In connection with its IPO, SDC’s Form S-1 registration statement disclosed that SDC intended, and the board agreed, to use IPO proceeds to complete certain insider transactions for SDC stock that was pre-valued at the opening IPO price of $21.85 per share. SDC’s Form S-1 also disclosed that these transactions would dilute its public stockholders. SDC’s sales in the IPO ultimately never reached $21.85 per share, but SDC followed through with its pre-IPO agreements and used the majority of the IPO proceeds to make the pre-planned insider transactions at the $21.85 price per share.
The co-lead stockholder plaintiffs, who purchased SDC stock in the IPO, alleged that SDC’s board members breached their fiduciary duties by opting to cause SDC to pay an “excessively high price” for the stock acquired in the insider transactions. The defendant board members moved to dismiss, arguing that plaintiffs lacked standing to pursue the derivative claims because the transactions’ terms were determined before the IPO, and as a result, before the plaintiffs became SDC stockholders.
Citing Delaware Supreme Court precedent, Vice Chancellor Zurn held that it is proper to assess standing to assert a breach of fiduciary duty claim based on when the terms of a challenged transaction are established, as opposed to when the transaction ultimately is carried out. Thus, VC Zurn held, where a plaintiff acquires stock only after a challenged transaction’s terms are set by the board, the stockholder plaintiff lacks standing to bring a derivative claim challenging those terms. Because the SDC stockholders plaintiffs in this case purchased SDC stock in the IPO — and not before it — they could not establish that they were SDC stockholders when the board approved the insider transactions’ terms before the IPO, and thus lacked standing to pursue their derivative claims.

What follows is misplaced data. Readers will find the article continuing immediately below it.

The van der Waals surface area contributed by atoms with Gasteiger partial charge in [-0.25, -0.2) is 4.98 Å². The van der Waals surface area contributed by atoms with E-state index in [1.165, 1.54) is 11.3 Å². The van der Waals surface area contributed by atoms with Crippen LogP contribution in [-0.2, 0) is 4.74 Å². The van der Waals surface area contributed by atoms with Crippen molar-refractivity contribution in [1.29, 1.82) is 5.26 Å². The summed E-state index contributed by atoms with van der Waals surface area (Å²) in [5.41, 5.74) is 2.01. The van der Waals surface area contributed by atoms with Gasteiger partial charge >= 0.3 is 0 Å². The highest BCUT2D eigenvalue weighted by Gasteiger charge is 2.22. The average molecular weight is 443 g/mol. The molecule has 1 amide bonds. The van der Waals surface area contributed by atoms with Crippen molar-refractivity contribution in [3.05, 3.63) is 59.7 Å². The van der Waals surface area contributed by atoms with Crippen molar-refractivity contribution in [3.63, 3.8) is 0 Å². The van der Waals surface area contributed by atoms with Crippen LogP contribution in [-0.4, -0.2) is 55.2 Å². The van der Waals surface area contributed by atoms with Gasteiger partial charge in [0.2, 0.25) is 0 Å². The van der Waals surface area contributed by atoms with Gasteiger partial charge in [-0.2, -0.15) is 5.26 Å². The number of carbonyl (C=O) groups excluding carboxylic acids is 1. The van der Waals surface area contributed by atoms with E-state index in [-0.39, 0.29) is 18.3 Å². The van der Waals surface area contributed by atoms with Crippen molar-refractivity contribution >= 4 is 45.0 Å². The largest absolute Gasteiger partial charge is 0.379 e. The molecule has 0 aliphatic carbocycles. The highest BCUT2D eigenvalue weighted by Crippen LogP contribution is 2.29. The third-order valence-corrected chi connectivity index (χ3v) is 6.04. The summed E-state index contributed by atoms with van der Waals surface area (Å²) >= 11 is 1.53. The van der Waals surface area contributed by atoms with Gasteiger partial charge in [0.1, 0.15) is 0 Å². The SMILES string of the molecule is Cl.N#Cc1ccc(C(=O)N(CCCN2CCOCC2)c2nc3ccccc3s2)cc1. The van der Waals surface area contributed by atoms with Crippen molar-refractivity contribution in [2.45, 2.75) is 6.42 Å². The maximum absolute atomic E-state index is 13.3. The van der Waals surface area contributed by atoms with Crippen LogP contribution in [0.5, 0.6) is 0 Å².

Florida Federal Judge Dismisses Putative Class Action Investor Suit Over COVID-19 Response
On May 28, 2021, in In re Carnival Corp. Securities Litigation, a Florida federal judge held that investors failed to show “severe recklessness” on the part of Carnival Corporation in connection with the cruise line’s public statements regarding its commitment to and prioritization of health and safety during the height of the COVID-19 pandemic.
The co-lead shareholder plaintiffs alleged that Carnival “publicly downplayed the risk of COVID-19” in a January 2020 news article and in its 2019 Form 10-K, even after one of Carnival’s vendors — based in Wuhan, China — had alerted Carnival of the “scale and severity of COVID-19.” Plaintiffs further alleged that passengers and crewmembers became severely ill aboard various Carnival ships, including 712 people on just one of Carnival’s cruise ships who tested positive for coronavirus, of whom 12 died. The Complaint alleged that, despite these tragic events, Carnival still encouraged its sales staff to push selling cruises and to continue to tout its commitment to health and safety while omitting references to the risks of COVID-19 in public statements.
In the months that followed, Carnival’s stock price declined, and Plaintiffs filed a consolidated class action complaint in December 2020, alleging violations of Sections 10(b) and 20(a) of the Securities Exchange Act of 1934, and SEC Rule 10b-5 thereunder.
U.S. District Judge K. Michael Moore, however, disagreed with plaintiffs’ allegations that Carnival failed to warn its customers of the risks of COVID-19. Notably, Judge Moore found that Carnival was not required to choose a different course of action — "based on a conversation with a battery manufacturer in Wuhan, China” — rather than basing its decision on “guidance and recommendations from public health officials,” such as the Center for Disease Control or World Health Organization. Judge Moore also found that most of Carnival’s statements concerned its business goals, which “cannot be objectively measured in the face of a rapidly evolving global pandemic such as coronavirus.” Judge Moore also refused to “infer” that just because passengers and crewmembers ultimately fell ill aboard its ships, Carnival was noncompliant with health and safety standards.
Finally, Judge Moore held that plaintiffs failed to allege a strong inference that Carnival acted with the requisite scienter, as it was “plausible” that Carnival believed that the risk to its business and passengers was relatively low, given that cases outside of China were only then starting to surface, and because Carnival took measures to further its health and safety goals, “even if those efforts  ultimately prove[d] to be unsuccessful in the face of a global pandemic.”